Have you ever done one of those quick tests where they give you a load of words and you pick out your favourites among them? The idea is that what you choose says a lot about who you are and what your values are.
I always end up choosing words like COURAGE, BRAVE, INITIATIVE, RISK, INNOVATE, STRONG, EMPOWER… and more of the same genre. I LOVE words like that. They make me feel alive and full of anticipation. Not for me words like ‘pretty, beautiful, sweet, lovely, gentle, peaceful, joy…’. It’s not that I don’t like those words per se; I have nothing against them at all and even use them occasionally, but they’re not the words that make my heart beat faster.
I’ve got an unusual middle name. It’s Clyde. I was named for my dad when they had finally given up on the idea that they’d ever have a son. The first time I disappointed my parents was when I was born; it was a portend of the future because it wasn’t going to be the last time. I didn’t get a name at first; for three months they called me ‘the baby’, and then I went through the next 19 years with Beverley Clyde Bunyan as my moniker. This was at a time when other girls had names like Lisa Marie, Sharon, Julianne, Lynette and Janelle… but even then I had a deep seated sense that I would rather be different than pretty. I really liked that no one else had a name like mine (!) but maybe you guessed that.
Despite attending an all girl school, being dressed for a decade in identical dresses with my two older sisters, (you can imagine how they felt about that!) and loving my toy tiger passionately, I didn’t play with dolls all that much or do many of the girlie things that belonging to a family suffering with oestrogen overload would imply.
I wanted to be strong. I wanted to be different. I didn’t want girls to be lower on the totem pole. I wanted to make an impact. (Actually, I was making an impact, but it wasn’t necessarily the one my parents had in mind.)
So, I can really identify with Merida, the heroine of the Disney/Pixar animation. As the daughter of the King she’s supposed to be waiting for a handsome prince to come along and marry her, but the truth is, she’s not the type of gal to play the Passive Princess ploy. She’s the best archer of all and she wins her own hand! That is so cool.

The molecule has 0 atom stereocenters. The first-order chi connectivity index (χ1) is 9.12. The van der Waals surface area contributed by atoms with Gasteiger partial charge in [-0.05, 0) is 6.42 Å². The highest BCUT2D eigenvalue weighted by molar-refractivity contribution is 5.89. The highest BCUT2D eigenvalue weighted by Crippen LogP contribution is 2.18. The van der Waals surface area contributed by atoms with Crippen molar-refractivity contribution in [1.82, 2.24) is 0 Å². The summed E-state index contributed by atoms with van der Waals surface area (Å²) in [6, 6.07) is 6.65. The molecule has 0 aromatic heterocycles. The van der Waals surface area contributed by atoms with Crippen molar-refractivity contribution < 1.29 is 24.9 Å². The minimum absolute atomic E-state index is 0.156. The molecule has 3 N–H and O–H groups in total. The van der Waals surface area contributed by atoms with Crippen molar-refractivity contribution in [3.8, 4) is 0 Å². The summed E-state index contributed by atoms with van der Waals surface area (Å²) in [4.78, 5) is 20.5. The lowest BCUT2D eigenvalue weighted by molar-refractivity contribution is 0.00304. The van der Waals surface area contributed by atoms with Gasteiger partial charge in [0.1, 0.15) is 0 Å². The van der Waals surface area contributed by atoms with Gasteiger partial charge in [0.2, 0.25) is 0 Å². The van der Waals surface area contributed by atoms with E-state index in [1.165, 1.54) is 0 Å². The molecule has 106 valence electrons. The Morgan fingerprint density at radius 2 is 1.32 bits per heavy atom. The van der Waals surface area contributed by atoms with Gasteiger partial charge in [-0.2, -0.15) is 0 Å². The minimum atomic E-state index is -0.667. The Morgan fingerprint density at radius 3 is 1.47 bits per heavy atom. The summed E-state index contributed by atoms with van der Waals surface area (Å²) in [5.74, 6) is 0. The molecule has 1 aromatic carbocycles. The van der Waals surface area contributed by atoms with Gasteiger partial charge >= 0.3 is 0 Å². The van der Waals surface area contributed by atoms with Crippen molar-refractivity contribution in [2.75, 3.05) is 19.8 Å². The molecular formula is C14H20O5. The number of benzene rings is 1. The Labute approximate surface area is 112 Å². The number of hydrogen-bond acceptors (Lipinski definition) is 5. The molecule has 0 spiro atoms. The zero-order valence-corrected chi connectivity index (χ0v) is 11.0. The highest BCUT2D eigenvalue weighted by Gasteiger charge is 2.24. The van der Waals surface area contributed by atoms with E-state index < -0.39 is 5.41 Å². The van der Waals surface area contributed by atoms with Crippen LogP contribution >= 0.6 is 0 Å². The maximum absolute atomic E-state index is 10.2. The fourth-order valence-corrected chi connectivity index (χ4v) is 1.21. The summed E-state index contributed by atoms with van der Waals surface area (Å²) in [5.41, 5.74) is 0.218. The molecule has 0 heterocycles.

Last year I took two of the lovely little girls in my life to see the movie BRAVE, and they loved it. We all especially loved that she was so … well… normal. Her figure wasn’t an hourglass, she wasn’t drop dead gorgeous and her wonderful hair had a mind of its own. In short, she was just like us.
Or at least, she was when we last saw her.
Disney’s been working on her since then; it seems they want to put her in their Princess Hall of Fame. But of course, she can’t enter that fairy tale place in her natural state. Oh no, feisty, funny Merida needs a makeover before she can enter those hallowed halls. (Has anyone asked her if she even wants to? The future they have planned for her sounds exactly like the future she was fighting to escape from.)
The furor created by the intended changes has had such an impact on bloggers, feminists and just about any mum and dad who’ve seen the publicity that Disney has been forced to renege on their decision. Good thing too. They may have lost some real bucks there, because we all know that the almighty dollar is the big bottom line. They’ve been working on the creation of the princess culture for so long that they hadn’t realised that the world has moved on and we don’t want placid, vacuous beauties as role models any more … if indeed, anyone ever did.
Despite living in an age obsessed with appearance, Botox, boob jobs, tummy tucks, nose reconstruction, lip inflation and liposuction, teeth so white you risk snow blindness from a smile, and all the other accessories that allow people to be just passably acceptable to the Beautiful People, many of us fiercely hold onto our individuality, our stand-out-from-the-crowd normalness. Why? Because ordinary is where the uniqueness that makes us so compelling resides. Those less-than-perfect looks, worn with such ease by so many of us, is what makes me me.
I’m getting really bored with the odd looking faces that stare out from my television. Improbable looking women and men whose unlined faces starched bizarrely into place betray the deeply carved signs of fear of aging, of no longer being the person they once were. They have no idea that the very desperation to freeze time and copyright their beauty is actually the undoing of the thing that made them beautiful in the first place.
I’m glad Disney has backed off from redesigning Merida. How fantastic it would be if everyone whose fear goads them to redesign themselves to attain public acceptance and approval could take a leaf from their book and just let the smile lines show the beauty of laughter on a face that has earned its stripes.
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